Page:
Even the conservative trio of daily newspapers (Chosun, JoongAng, Dong-A) that back Park have frowned upon her handling the matter. Chosun asked her to "look back on her days of being in the opposition camp" in its March 6 editorial. JoongAng said: "We are scratching our heads whether she really had to choose this way even after she has become the president." Lawmaker Kim Yong-tae, who is from the same Saenuri Party as Park, bemoaned: "99% of the negotiation with the opposition party was completed. But it was ditched because of her direct appeal to the public."

Dong-A joined the criticism, pointing out that Park has a communication problem. In a survey conducted by Dong-A, 85% of the opposition Democratic Party lawmakers said her public statement displayed an "arrogant and inflexible leadership". The pro-opposition party newspaper, Hankyoreh, said the problem is that none of the top lieutenants surrounding Park has the guts to point out her problem.

Meanwhile, Park has continued her attacks on the opposition parties, saying on Thursday that they are "not giving her the opportunity to serve the nation by refusing to pass a government restructuring bill." Park is often praised for her persistence and sticks to her words. But people worry that she is turning out to be more like Lee Myung-bak, her predecessor whose moniker was "bulldozer" for his decisive yet uncompromising attitude.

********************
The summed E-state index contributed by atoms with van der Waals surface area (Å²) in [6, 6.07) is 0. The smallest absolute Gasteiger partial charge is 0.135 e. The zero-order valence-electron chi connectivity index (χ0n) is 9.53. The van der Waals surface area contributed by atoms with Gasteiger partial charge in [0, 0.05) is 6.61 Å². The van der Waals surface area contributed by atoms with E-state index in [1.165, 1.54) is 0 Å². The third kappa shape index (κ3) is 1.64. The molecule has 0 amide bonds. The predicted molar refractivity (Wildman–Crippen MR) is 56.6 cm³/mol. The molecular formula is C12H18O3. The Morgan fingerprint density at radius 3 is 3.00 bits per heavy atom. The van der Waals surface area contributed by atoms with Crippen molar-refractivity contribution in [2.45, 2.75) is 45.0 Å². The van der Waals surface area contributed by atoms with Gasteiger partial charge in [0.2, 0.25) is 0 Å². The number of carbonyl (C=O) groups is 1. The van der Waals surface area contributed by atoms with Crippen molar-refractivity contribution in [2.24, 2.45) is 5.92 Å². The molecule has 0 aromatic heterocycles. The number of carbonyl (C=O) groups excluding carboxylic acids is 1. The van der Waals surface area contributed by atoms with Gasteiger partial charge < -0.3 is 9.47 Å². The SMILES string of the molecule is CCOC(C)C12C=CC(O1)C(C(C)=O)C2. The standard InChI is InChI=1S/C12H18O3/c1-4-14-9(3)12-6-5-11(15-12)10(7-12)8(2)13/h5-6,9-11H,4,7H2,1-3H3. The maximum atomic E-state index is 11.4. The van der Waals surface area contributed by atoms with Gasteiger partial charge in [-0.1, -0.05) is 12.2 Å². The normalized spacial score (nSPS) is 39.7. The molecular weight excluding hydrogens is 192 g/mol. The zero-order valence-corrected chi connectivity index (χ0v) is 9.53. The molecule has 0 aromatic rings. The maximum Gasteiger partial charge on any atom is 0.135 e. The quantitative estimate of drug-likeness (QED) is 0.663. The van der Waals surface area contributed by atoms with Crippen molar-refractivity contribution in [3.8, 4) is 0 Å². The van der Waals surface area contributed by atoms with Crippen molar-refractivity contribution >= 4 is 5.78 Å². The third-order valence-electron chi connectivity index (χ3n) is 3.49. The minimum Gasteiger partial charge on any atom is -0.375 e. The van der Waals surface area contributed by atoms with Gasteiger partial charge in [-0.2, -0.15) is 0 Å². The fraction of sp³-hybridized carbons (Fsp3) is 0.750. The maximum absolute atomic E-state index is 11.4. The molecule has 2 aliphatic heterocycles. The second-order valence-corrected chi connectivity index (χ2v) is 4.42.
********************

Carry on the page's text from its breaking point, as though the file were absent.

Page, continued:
But the liberal Hankyoreh newspaper thinks Park beats Lee on this quality of stubbornness. "Five years ago, the situation was similar under President Lee. The political parties were in a standoff over government-restructuring bill. But two days after his inauguration, Lee decided to convene the cabinet meeting and solved over 80 pending bills."

Critics say what's most striking is her stalwart attitude in demanding the opposition party back down first. The opposition party is not in a position to compromise. After the presidential defeat, the opposition party has been run on an ad-hoc platform. It doesn't want to be seen as weak, not to mention as being cowered by the president. The Saenuri lawmaker Kim thinks Park is going too far. "She has to ask herself whether it was appropriate to corner the opposition party in such a drastic fashion." Moon Hee-sang, the opposition DUP's interim leader characterized Park's way of handling things as "arrogant and conceited" and called on her to "respect the rights of enacting bills of the National Assembly."

Now, after electing the nation's first-ever female president, South Koreans are scratching their heads whether they have placed too much hope on Park, 61, who touched their heart when she said: "I have no family to take care of. I have no child to inherit my properties. You, the people, are my only family, and to make you happy is the reason I do politics."

Kim Myong-soon, a South Korean citizen wrote on the Chosun Ilbo newspaper website: "Park projected herself as a warm motherly figure. It turned out that we selected a president who is like an adolescent middle school student: She refuses to go to school, refuses to eat because parents don't buy her things she demanded. It's more than ridiculous. No one around her dares to tell the truth. They are just twisting their body to please her. In the end, it will be the people who will pay the price for another five years."

Sunny Lee, PhD, is a Seoul-born columnist and commentator, who follows events in North Korea and China. He can be reached at sleethenational@gmail.com

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Baptism of fire for Park (Feb 27, '13)